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JAMA Oncol. 2019 Jun 1;5(6):872-878. doi: 10.1001/jamaoncol.2019.0192.

Single-Fraction Stereotactic vs Conventional Multifraction Radiotherapy for Pain Relief in Patients With Predominantly Nonspine Bone Metastases: A Randomized Phase 2 Trial.

Author information

1
Department of Radiation Oncology, The University of Texas MD Anderson Cancer Center, Houston.
2
Department of Radiation Oncology, Odette Cancer Centre, University of Toronto, Toronto, Ontario, Canada.
3
Department of Orthopedic Oncology, The University of Texas MD Anderson Cancer Center, Houston.

Abstract

Importance:

Consensus is lacking as to the optimal radiotherapy dose and fractionation schedule for treating bone metastases.

Objective:

To assess the relative efficacy of high-dose, single-fraction stereotactic body radiotherapy (SBRT) vs standard multifraction radiotherapy (MFRT) for alleviation of pain in patients with mostly nonspine bone metastases.

Design, Setting, and Participants:

This prospective, randomized, single-institution phase 2 noninferiority trial conducted at a tertiary cancer care center enrolled 160 patients with radiologically confirmed painful bone metastases from September 19, 2014, through June 19, 2018. Patients were randomly assigned in a 1:1 ratio to receive either single-fraction SBRT (12 Gy for ≥4-cm lesions or 16 Gy for <4-cm lesions) or MFRT to 30 Gy in 10 fractions.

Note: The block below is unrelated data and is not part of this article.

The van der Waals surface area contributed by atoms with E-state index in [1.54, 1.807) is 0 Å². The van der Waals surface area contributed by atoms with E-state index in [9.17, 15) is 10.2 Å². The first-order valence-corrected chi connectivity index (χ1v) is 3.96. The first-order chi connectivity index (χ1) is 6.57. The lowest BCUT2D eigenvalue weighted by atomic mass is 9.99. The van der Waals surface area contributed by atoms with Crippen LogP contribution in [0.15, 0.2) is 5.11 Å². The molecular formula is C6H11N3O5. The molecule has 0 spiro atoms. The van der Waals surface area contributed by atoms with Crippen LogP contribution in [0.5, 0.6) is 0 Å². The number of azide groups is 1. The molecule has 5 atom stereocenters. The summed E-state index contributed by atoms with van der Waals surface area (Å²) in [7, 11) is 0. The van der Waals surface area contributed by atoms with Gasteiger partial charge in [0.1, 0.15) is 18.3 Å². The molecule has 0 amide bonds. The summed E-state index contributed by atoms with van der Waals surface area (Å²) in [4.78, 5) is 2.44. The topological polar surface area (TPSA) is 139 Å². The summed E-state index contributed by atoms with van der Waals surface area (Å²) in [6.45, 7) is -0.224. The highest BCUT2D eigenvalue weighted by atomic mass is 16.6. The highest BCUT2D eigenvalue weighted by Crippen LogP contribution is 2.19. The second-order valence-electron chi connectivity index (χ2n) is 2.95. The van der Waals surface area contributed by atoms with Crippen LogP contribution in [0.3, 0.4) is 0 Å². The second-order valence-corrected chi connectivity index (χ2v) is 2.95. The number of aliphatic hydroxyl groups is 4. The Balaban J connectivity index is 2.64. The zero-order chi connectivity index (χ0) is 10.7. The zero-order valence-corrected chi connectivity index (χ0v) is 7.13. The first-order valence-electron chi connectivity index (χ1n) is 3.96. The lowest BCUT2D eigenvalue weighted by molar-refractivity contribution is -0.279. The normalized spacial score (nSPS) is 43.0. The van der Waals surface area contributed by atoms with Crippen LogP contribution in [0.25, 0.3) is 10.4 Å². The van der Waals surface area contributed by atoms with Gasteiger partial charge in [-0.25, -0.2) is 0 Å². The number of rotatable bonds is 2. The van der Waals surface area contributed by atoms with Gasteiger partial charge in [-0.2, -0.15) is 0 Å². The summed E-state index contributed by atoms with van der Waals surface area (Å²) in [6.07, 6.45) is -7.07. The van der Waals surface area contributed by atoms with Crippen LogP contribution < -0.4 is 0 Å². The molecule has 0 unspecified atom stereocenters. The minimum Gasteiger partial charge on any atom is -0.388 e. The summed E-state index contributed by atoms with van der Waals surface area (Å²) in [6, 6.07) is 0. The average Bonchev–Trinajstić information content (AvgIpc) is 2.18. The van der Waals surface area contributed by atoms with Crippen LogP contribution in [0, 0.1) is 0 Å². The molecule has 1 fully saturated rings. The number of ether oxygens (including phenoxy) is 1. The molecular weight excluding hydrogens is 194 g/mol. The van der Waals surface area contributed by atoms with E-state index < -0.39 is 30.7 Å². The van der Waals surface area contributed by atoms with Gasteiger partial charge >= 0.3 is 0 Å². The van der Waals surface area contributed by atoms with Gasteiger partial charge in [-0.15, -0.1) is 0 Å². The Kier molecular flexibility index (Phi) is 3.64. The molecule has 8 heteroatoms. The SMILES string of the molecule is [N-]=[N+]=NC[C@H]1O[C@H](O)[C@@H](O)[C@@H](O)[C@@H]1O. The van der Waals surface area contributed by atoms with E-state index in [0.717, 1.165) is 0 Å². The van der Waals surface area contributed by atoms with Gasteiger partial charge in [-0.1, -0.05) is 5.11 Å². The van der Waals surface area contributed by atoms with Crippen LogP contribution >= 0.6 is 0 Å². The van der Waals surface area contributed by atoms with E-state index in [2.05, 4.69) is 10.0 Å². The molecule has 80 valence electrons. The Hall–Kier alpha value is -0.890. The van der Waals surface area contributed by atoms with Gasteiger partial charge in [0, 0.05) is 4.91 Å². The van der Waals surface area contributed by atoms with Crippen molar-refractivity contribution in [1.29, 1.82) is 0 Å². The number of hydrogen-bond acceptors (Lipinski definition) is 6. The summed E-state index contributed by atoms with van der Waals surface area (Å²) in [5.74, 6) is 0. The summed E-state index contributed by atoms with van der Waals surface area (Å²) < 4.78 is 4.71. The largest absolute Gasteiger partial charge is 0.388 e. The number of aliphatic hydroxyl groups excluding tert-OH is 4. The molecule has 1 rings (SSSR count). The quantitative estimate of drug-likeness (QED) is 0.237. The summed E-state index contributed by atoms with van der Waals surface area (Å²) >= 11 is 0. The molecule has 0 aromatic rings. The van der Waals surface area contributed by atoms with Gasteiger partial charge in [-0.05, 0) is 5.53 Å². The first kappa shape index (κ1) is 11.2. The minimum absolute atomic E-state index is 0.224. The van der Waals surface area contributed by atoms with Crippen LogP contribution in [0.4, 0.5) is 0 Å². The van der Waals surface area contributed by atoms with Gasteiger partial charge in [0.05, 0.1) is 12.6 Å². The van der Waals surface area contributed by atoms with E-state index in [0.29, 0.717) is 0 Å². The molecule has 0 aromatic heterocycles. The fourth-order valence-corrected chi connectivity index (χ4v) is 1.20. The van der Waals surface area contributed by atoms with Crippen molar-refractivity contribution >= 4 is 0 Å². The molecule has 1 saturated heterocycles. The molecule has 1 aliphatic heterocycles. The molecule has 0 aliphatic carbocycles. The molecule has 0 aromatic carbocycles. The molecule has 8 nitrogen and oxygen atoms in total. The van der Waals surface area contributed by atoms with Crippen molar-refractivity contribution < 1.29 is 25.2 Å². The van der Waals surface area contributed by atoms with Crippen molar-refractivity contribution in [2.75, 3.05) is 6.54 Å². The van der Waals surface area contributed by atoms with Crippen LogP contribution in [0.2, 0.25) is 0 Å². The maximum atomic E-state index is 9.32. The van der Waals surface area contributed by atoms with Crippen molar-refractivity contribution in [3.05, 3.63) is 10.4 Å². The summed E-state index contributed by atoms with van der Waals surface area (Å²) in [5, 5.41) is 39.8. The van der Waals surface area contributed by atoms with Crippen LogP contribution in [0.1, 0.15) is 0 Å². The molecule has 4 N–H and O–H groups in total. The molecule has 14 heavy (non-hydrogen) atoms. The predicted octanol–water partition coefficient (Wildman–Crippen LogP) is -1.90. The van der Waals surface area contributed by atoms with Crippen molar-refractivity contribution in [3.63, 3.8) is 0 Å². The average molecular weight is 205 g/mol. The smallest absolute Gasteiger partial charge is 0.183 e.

Main Outcomes and Measures:

The primary end point was pain response, defined by international consensus criteria as a combination of pain score and analgesic use (daily morphine-equivalent dose). Pain failure (ie, lack of response) was defined as worsening pain score (≥2 points on a 0-to-10 scale), an increase in morphine-equivalent opioid dose of 50% or more, reirradiation, or pathologic fracture. We hypothesized that SBRT was noninferior to MFRT.

Results:

In this phase 2 noninferiority trial of 96 men and 64 women (mean [SD] age, 62.4 [10.4] years), 81 patients received SBRT and 79 received MFRT. Among evaluable patients who received treatment per protocol, the single-fraction group had more pain responders than the MFRT group (complete response + partial response) at 2 weeks (34 of 55 [62%] vs 19 of 52 [36%]) (P = .01), 3 months (31 of 43 [72%] vs 17 of 35 [49%]) (P = .03), and 9 months (17 of 22 [77%] vs 12 of 26 [46%]) (P = .03). No differences were found in treatment-related toxic effects or quality-of-life scores after SBRT vs MFRT; local control rates at 1 and 2 years were higher in patients receiving single-fraction SBRT.

Conclusions and Relevance:

Delivering high-dose, single-fraction SBRT seems to be an effective treatment option for patients with painful bone metastases. Among evaluable patients, SBRT had higher rates of pain response (complete response + partial response) than did MFRT and thus should be considered for patients expected to have relatively long survival.

Trial Registration:

ClinicalTrials.gov identifier: NCT02163226.

PMID:
31021390
PMCID:
PMC6487911
DOI:
10.1001/jamaoncol.2019.0192

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